Key Advancements in Technology and the Future of E-Filing Income Tax Returns

As technology continues to evolve rapidly, it profoundly impacts various aspects of our lives, including how we file income tax returns.

Electronic filing (e-filing) has become the standard method for submitting tax returns, offering convenience, efficiency, and accuracy. However, the future of e filing of income tax returns holds even greater potential as emerging technologies revolutionize the process.

This article explores technological advancements and their potential implications for the future of e-filing income tax returns.

Developments and Barriers

  • The advent of digital tax administration, which refers to the use of information and communication technology by tax authorities to collect, process, analyze, and communicate taxpayer information, is one of the key drivers of tax function transformation. Digital tax administration aims to promote tax compliance while lowering administrative expenses, improving service quality, and increasing transparency.
  • The Goods and Services Tax (GST) in India is an example of digital tax administration since it is a technology-led tax reform that compels taxpayers to submit their returns and pay their taxes online via a shared platform. GST also necessitates the exchange of real-time data between taxpayers and tax officials and between various levels of government.
  • Another example is the Organization for Economic Cooperation and Development, OECD's Base Erosion and Profit Shifting (BEPS) initiative, which addresses the issues created by digital business models and cross-border tax planning. BEPS compels multinational corporations to declare their revenue, taxes, and activities on a country-by-country basis and reveal any tax arrangements they have with other countries. BEPS also makes it easier for tax authorities to communicate information automatically, which improves collaboration and transparency.
  • E-filing of income tax returns and source data is becoming increasingly widespread and required in many countries due to its benefits over paper ITR filing. E-filing lowers transcription mistakes, expedites return processing and refund issuing, saves time and money for both taxpayers and tax authorities, and allows for improved data analysis and risk assessment.

However, e-filing presents several difficulties for tax functions, such as:

  • Many routinely used forms, such as amended returns, certain schedules, attachments, and other documents, may only be submitted on paper.
  • Paper filing is required when an e-file is rejected due to technical faults, mismatched information, or missing data.
  • Inability to e-file returns with attachments and streamline the last date for filing the ITR process, such as scanned documents or photographs needed to substantiate certain claims or deductions.
  • Inability to e-file returns with overrides of software-populated fields, such as when taxpayers need to alter or modify specific amounts or computations.
  • Taxpayers file on paper for various reasons, including a lack of trust, knowledge, access, or convenience.

Tax Technology Environment

The tax technology environment is quickly expanding, with several solution providers and products providing a variety of capabilities and features to tax operations. The following are some of the developing technologies that are altering the tax function:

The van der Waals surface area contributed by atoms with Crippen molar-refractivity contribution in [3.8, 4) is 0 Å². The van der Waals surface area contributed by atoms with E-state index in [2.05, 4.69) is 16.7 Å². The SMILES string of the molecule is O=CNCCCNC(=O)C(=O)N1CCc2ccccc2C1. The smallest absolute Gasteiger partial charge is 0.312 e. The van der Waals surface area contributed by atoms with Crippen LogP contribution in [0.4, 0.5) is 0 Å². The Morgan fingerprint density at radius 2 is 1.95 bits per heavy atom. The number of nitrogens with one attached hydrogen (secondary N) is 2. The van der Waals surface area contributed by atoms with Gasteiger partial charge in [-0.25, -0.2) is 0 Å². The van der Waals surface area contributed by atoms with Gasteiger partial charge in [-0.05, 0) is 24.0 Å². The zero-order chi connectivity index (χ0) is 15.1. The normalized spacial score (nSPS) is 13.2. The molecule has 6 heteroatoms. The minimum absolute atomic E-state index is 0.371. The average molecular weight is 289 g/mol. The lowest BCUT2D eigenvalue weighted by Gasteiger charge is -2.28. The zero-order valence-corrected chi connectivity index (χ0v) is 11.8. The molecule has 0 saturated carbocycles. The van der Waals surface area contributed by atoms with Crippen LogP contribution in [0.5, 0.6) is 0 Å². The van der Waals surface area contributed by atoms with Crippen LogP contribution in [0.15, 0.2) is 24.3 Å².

• Cloud-based solutions are those that are housed on distant servers and are accessible over the Internet. Cloud-based solutions are less expensive to build and maintain, have more scalability and flexibility, better security and backup, and are simpler to integrate with other systems.
  • Automation uses software or computers to execute repetitive, rule-based, or human-error-prone operations. Tax operations may benefit from automation regarding efficiency, accuracy, uniformity, and compliance.
  • The use of data analysis tools and methods to develop insights, patterns, trends, and forecasts from big and complex data sets is called analytics. Analytics may improve tax decision-making, risk management, planning, and performance monitoring.

Strategy for Tax Technology

Most tax functions need help establishing their objectives, resources, and roadmap for implementing a tax technology strategy that corresponds with their goals and priorities. A tax technology plan should take the following factors into account:

  • Assessment includes determining the existing condition of the tax function, its strengths, shortcomings, possibilities, and threats, as well as the company and tax administrations' expectations and needs.
  • Vision entails outlining the anticipated future state of the tax function, its goals, scope, and value proposition, as well as the key performance indicators and metrics that will be used to monitor its development and success.
  • Roadmap: This entails creating a detailed action plan for achieving the vision, which includes the selection, implementation, and integration of appropriate technology solutions, as well as the allocation, management, and development of the necessary resources, such as people, processes, and data.


Technology is a great facilitator for tax services to adapt to a changing tax environment and fulfill the expectations of companies and tax administrations. However, technology also presents significant obstacles and concerns that must be properly handled. Tax operations must establish and implement a digital tax plan that uses technology to improve efficiency, accuracy, compliance, and value generation in e-filing of income tax returns.